Yesterday’s post of papery dried hydrangeas were a study in the delicate graces of nature. In today’s post we will gravitate to the other extreme for a closer look at thick, strong texture – namely tree bark. I’m no stranger to photographing tree bark – I do it all the time because I am fascinated by the grooves and knots that give a tree its individual character. Examining tree trunks in black and white allows the eye to travel easily through the woven texture of bark – the curves, waves, bits of lichen all create a masterpiece. I’ve collected pictures of tree trunks from my travels and when I become adept at designing knit patterns, I think it would be fabulously fun to design a collection of cabled, textured pieces inspired by the tree bark of my favorite trees. That will be a way down the road, but in the meantime, here are some shots from the trees that share home with me that I took over the weekend.
The squirrels love to sit on this protruding knot of the big walnut tree. I believe the squirrels are under the impression that this “chair” was created just for them. They’ll perch there while shelling walnuts, or scratching, or enjoying a bit of sunbathing.
An exposed tree root has a weathered, smooth surface with a multitude of cracks giving it interest. Note the way the root curls back on itself – it looks like the back of a crocodile.
In contrast, a close up of the tree’s trunk reveals rough wavy bark. The left side has a loose, shaggy appearance, but the right side is composed of more dense, narrow ridges.
This tree knot captured my imagination because when I transposed it to black and white, you can kind of imagine a face in the knot, like a barn owl. (It works best if you stand at some distance, squint, and use your imagination).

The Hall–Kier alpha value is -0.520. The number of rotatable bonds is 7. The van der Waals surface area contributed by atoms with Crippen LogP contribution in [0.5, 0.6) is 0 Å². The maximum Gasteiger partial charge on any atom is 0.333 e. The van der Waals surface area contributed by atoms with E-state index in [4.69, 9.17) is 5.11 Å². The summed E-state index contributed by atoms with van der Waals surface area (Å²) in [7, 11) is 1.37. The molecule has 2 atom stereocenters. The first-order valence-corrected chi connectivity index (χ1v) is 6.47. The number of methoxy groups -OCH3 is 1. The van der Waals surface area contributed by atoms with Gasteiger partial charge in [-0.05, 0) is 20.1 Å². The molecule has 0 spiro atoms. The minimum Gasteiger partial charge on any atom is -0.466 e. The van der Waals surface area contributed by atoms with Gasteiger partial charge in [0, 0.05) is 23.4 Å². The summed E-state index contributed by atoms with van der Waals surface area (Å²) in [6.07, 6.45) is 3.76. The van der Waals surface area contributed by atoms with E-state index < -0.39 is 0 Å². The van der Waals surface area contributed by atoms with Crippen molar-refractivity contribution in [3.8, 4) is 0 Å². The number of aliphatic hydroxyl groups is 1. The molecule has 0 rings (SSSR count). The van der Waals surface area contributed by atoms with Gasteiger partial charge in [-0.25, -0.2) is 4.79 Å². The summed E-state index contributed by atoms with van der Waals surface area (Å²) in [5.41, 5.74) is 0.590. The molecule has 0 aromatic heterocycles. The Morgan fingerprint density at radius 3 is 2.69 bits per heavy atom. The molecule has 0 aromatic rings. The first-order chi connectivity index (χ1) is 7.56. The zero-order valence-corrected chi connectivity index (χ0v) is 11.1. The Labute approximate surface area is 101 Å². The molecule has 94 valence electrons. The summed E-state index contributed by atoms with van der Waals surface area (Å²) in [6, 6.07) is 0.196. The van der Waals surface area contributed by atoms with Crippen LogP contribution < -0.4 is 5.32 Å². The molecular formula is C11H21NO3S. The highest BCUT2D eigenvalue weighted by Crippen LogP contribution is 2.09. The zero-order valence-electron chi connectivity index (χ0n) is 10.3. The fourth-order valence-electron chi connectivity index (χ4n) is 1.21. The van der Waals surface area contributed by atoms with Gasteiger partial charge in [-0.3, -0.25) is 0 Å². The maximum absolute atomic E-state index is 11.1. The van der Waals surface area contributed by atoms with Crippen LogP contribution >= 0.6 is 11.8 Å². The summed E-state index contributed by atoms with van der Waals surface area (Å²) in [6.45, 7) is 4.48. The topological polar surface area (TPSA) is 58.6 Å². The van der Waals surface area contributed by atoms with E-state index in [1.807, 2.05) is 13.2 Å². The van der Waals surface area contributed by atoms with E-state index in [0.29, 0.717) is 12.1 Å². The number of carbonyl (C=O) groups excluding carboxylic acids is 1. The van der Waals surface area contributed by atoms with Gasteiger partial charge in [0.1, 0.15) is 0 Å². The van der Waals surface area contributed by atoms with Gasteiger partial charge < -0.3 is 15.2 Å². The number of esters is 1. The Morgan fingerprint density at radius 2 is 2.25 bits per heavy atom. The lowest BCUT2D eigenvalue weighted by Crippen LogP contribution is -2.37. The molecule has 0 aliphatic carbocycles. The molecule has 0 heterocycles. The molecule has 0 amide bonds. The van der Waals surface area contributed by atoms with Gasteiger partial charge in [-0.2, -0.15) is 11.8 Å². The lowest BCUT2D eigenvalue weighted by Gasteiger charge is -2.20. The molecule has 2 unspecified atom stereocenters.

The next time you’re outside on a hike, shut your eyes and experience the environment with your other senses. Feel the roughness of tree bark, the smooth rock, the heat of sun, the delicate beauty of flower petals. Listen to what’s around you – bird and insect song, rustling grasses in the wind, water gurgling. Smell the landscape – do you smell the metallic zing of wet rock or the soft scent of wildflowers? Can you detect the nearby stream by the water’s smell? You’ll soon find each place you visit feels entirely unique and special beyond what you can see with your eyes. And don’t forget to take pictures to remember your experience in color …. and in black and white for an entirely different perspective!
Be sure to visit Woodland Gnome’s blog Forest Garden for her beautiful photos of the challenge.
Blessings to you,
Beautiful prose and your photos are so expressive, too. I saw the barn owl right away before I even read your description. The power of B/W!
What a wonderful owl’s face you have captured! An all around beautiful post, Sarah 😉 B&W really brings out the interesting shapes and forms hiding in the trees.